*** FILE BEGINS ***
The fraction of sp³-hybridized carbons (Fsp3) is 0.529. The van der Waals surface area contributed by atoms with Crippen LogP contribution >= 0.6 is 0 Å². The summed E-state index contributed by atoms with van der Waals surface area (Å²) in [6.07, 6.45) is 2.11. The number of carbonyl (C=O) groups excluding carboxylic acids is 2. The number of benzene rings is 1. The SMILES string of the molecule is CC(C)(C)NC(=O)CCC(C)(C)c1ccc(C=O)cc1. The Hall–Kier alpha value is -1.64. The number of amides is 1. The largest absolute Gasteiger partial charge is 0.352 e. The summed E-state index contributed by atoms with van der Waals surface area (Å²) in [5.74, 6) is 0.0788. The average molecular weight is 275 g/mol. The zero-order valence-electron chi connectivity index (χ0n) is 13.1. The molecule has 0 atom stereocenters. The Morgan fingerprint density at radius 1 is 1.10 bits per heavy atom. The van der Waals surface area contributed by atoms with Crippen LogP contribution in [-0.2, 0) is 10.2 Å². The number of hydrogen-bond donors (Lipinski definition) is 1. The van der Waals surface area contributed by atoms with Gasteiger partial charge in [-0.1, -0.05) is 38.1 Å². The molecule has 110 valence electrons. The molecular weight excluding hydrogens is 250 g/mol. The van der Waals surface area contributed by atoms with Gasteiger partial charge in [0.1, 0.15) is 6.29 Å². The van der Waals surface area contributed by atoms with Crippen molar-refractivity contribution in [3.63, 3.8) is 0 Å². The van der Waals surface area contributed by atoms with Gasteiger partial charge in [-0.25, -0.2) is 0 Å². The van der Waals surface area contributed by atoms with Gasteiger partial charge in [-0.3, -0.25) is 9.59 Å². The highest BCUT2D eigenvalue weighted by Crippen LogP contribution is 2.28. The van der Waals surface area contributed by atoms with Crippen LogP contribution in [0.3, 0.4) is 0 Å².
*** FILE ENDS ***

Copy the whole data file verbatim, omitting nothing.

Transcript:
The fraction of sp³-hybridized carbons (Fsp3) is 0.529. The van der Waals surface area contributed by atoms with Crippen LogP contribution >= 0.6 is 0 Å². The summed E-state index contributed by atoms with van der Waals surface area (Å²) in [6.07, 6.45) is 2.11. The number of carbonyl (C=O) groups excluding carboxylic acids is 2. The number of benzene rings is 1. The SMILES string of the molecule is CC(C)(C)NC(=O)CCC(C)(C)c1ccc(C=O)cc1. The Hall–Kier alpha value is -1.64. The number of amides is 1. The largest absolute Gasteiger partial charge is 0.352 e. The summed E-state index contributed by atoms with van der Waals surface area (Å²) in [5.74, 6) is 0.0788. The average molecular weight is 275 g/mol. The zero-order valence-electron chi connectivity index (χ0n) is 13.1. The molecule has 0 atom stereocenters. The Morgan fingerprint density at radius 1 is 1.10 bits per heavy atom. The van der Waals surface area contributed by atoms with Crippen LogP contribution in [-0.2, 0) is 10.2 Å². The number of hydrogen-bond donors (Lipinski definition) is 1. The van der Waals surface area contributed by atoms with Gasteiger partial charge in [-0.1, -0.05) is 38.1 Å². The molecule has 110 valence electrons. The molecular weight excluding hydrogens is 250 g/mol. The van der Waals surface area contributed by atoms with Gasteiger partial charge in [0.1, 0.15) is 6.29 Å². The van der Waals surface area contributed by atoms with Crippen molar-refractivity contribution in [3.63, 3.8) is 0 Å². The van der Waals surface area contributed by atoms with Gasteiger partial charge in [-0.25, -0.2) is 0 Å². The van der Waals surface area contributed by atoms with Gasteiger partial charge in [-0.3, -0.25) is 9.59 Å². The highest BCUT2D eigenvalue weighted by Crippen LogP contribution is 2.28. The van der Waals surface area contributed by atoms with Crippen LogP contribution in [0.3, 0.4) is 0 Å².